Welcome to St Mary Magdalane
This church is set back from the main A4361 down a quiet country lane on the edge of the small village. It is well used for village events such as gardening club and the occasional parish meeting.
Come and see our remarkable pair of tree trunks holding up our ancient wooden bell tower.
The roots of St Mary Magdalene church go back to 928 AD, when Glastonbury Abbey owned an estate here. Monks from Glastonbury settled at Winterbourne, and built a small chapel, or church, though possibly in a different location.
The church we see today dates to 1133. The abbot of Cirencester controlled Winterbourne until 1361, but at the Dissolution of the Monasteries it passed into crown hands.
The first 12th century church was simply the current chancel, with a separate detached bell tower. In the 14th century the tower and chancel were linked by a nave, creating the current layout. What makes St Mary Magdalene so unusual is that the bell tower was supported, not with cut timbers, but by four tree trunks. Two of these trunks are still visible at the west end of the nave.
The Norman Font
The earliest feature at Winterbourne is the font, carved in the 12th century with scallop designs and traditional Norman zigzags. Bits of medieval paint can still be seen on the font.
The earliest part of the building are the south porch, north doorway, and a part of the doorway, all of which date to the 13th century. The chancel arch is 13th century, as is a small lancet window in the chancel. There are fragments of 13th century glass in some of the single lancet windows. On either side of the chancel arch is a 13th century piscina.
The pulpit is 17th century, with some very nicely carved panels. The communion table dates to 1678 and there are several 17th century pews as well. Just outside the east end of the church is a tombstone to Rev John Brinsden (1719), which is made from a Sarsen stone brought from the nearby prehistoric barrow of Millbarrow. Set into the exterior of the south well is a vent which allows you to see a carved stone beam, thought to be either late Saxon or early Norman.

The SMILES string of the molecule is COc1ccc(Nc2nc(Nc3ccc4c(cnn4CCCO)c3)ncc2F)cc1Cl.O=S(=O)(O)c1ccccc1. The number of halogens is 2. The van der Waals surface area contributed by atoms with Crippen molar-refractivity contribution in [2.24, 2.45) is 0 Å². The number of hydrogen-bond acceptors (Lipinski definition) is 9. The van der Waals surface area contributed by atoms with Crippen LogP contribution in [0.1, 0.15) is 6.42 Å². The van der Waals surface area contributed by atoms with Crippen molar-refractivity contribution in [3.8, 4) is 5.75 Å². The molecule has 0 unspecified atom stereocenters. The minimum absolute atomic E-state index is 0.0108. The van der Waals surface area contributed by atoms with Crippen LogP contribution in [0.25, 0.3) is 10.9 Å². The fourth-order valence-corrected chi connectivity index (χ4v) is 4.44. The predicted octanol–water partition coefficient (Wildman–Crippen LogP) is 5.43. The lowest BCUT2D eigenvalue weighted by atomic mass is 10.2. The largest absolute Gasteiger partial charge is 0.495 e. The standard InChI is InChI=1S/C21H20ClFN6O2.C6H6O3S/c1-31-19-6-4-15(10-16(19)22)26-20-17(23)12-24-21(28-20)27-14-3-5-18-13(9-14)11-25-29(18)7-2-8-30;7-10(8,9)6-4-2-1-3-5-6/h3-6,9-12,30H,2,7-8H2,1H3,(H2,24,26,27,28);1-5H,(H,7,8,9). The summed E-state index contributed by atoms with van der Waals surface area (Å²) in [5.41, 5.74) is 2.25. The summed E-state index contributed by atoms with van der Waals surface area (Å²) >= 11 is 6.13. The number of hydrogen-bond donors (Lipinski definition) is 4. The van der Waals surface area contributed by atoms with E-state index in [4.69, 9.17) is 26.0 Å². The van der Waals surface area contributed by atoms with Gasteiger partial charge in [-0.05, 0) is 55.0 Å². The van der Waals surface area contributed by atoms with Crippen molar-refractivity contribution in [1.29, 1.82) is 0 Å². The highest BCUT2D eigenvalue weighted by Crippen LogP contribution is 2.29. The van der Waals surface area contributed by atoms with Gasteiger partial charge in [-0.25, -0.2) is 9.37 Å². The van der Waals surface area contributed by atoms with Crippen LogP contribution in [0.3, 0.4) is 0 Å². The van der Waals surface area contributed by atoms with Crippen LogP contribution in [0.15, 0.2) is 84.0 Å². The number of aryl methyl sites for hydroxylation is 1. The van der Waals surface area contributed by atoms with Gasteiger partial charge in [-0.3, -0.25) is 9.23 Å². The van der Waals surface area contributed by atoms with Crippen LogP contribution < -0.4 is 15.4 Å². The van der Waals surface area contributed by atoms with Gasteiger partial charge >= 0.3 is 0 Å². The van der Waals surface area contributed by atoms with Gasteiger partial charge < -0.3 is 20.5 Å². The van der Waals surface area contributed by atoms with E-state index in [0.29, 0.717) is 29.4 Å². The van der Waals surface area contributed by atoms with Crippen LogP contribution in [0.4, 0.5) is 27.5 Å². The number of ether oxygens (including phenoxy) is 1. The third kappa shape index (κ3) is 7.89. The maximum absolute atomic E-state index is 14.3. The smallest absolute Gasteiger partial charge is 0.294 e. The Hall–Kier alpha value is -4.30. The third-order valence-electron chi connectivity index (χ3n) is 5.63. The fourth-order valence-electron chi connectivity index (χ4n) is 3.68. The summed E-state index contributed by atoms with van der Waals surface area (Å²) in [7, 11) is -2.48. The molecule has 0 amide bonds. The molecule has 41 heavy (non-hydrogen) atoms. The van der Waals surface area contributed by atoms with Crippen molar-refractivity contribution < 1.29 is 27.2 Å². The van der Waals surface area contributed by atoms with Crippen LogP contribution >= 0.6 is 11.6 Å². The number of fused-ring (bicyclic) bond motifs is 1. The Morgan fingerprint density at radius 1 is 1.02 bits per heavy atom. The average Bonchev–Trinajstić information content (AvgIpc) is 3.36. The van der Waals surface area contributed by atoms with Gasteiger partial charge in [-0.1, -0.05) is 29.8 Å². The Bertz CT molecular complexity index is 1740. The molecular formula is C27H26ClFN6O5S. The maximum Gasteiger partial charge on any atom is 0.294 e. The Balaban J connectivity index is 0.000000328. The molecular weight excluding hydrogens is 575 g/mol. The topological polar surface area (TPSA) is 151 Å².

Although the church inhabiting the site during the period of major pilgrimage during the 10th-15th centuries was demolished and replaced by the current church, there is still enough visual architectural evidence to suggest that St Mary Magdalene’s was used by pilgrims as a ‘Slipper Shrine’ – travellers took their shoes at this point for the last barefoot mile to Avebury.
The hospitality offered by the monks to travellers would have attracted the more wealthy/ merchant classes, who would have paid their way, bringing in much needed revenue to a small monastic settlement . It is not likely that people would have slept overnight in this church however.
One of the most significant findings is shown pictorially below in the form of an incised Celtic cross dating from Anglo Saxon times of considerable size and importance relating to the monastic community. It was incorporated into the walls of the rebuilt church.
Berwick Bassett elects a joint parish council with the adjacent parish of Winterbourne Monkton. It is in the area of Wiltshire Council unitary authority, which is responsible for all significant local government functions.
All meetings are open to members of the public to find out the dates and to find out about what the council does, please visit our website.